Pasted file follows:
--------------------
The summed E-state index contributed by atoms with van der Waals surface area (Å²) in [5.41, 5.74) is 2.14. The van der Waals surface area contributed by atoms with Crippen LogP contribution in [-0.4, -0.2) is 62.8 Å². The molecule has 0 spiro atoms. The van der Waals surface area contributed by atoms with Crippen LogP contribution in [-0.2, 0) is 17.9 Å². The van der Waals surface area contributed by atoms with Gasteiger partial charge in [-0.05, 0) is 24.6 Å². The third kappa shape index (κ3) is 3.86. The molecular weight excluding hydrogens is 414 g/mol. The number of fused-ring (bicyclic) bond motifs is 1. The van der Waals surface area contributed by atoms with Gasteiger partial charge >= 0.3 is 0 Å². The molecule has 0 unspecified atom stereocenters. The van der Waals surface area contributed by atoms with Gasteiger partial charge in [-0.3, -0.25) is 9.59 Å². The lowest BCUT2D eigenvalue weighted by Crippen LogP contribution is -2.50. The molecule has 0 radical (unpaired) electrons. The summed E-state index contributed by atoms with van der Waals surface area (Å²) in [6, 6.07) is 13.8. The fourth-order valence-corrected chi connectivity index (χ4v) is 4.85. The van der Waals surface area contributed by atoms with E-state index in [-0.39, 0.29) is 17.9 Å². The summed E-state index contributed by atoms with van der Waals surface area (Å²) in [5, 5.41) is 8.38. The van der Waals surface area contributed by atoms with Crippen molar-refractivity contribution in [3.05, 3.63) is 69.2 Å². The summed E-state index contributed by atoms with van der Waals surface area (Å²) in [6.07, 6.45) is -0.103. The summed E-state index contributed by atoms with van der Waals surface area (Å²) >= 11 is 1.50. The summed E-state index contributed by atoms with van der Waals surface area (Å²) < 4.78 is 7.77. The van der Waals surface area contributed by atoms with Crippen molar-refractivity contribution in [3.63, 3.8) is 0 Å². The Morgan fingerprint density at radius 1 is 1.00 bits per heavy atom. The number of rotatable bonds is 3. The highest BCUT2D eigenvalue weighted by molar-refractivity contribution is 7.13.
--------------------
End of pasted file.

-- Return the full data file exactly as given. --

The summed E-state index contributed by atoms with van der Waals surface area (Å²) in [5.41, 5.74) is 2.14. The van der Waals surface area contributed by atoms with Crippen LogP contribution in [-0.4, -0.2) is 62.8 Å². The molecule has 0 spiro atoms. The van der Waals surface area contributed by atoms with Crippen LogP contribution in [-0.2, 0) is 17.9 Å². The van der Waals surface area contributed by atoms with Gasteiger partial charge in [-0.05, 0) is 24.6 Å². The third kappa shape index (κ3) is 3.86. The molecular weight excluding hydrogens is 414 g/mol. The number of fused-ring (bicyclic) bond motifs is 1. The van der Waals surface area contributed by atoms with Gasteiger partial charge >= 0.3 is 0 Å². The molecule has 0 unspecified atom stereocenters. The van der Waals surface area contributed by atoms with Gasteiger partial charge in [-0.3, -0.25) is 9.59 Å². The lowest BCUT2D eigenvalue weighted by Crippen LogP contribution is -2.50. The molecule has 0 radical (unpaired) electrons. The summed E-state index contributed by atoms with van der Waals surface area (Å²) in [6, 6.07) is 13.8. The fourth-order valence-corrected chi connectivity index (χ4v) is 4.85. The van der Waals surface area contributed by atoms with E-state index in [-0.39, 0.29) is 17.9 Å². The summed E-state index contributed by atoms with van der Waals surface area (Å²) in [5, 5.41) is 8.38. The van der Waals surface area contributed by atoms with Crippen molar-refractivity contribution in [3.05, 3.63) is 69.2 Å². The summed E-state index contributed by atoms with van der Waals surface area (Å²) in [6.07, 6.45) is -0.103. The summed E-state index contributed by atoms with van der Waals surface area (Å²) >= 11 is 1.50. The summed E-state index contributed by atoms with van der Waals surface area (Å²) < 4.78 is 7.77. The van der Waals surface area contributed by atoms with Crippen molar-refractivity contribution in [3.63, 3.8) is 0 Å². The Morgan fingerprint density at radius 1 is 1.00 bits per heavy atom. The number of rotatable bonds is 3. The highest BCUT2D eigenvalue weighted by molar-refractivity contribution is 7.13.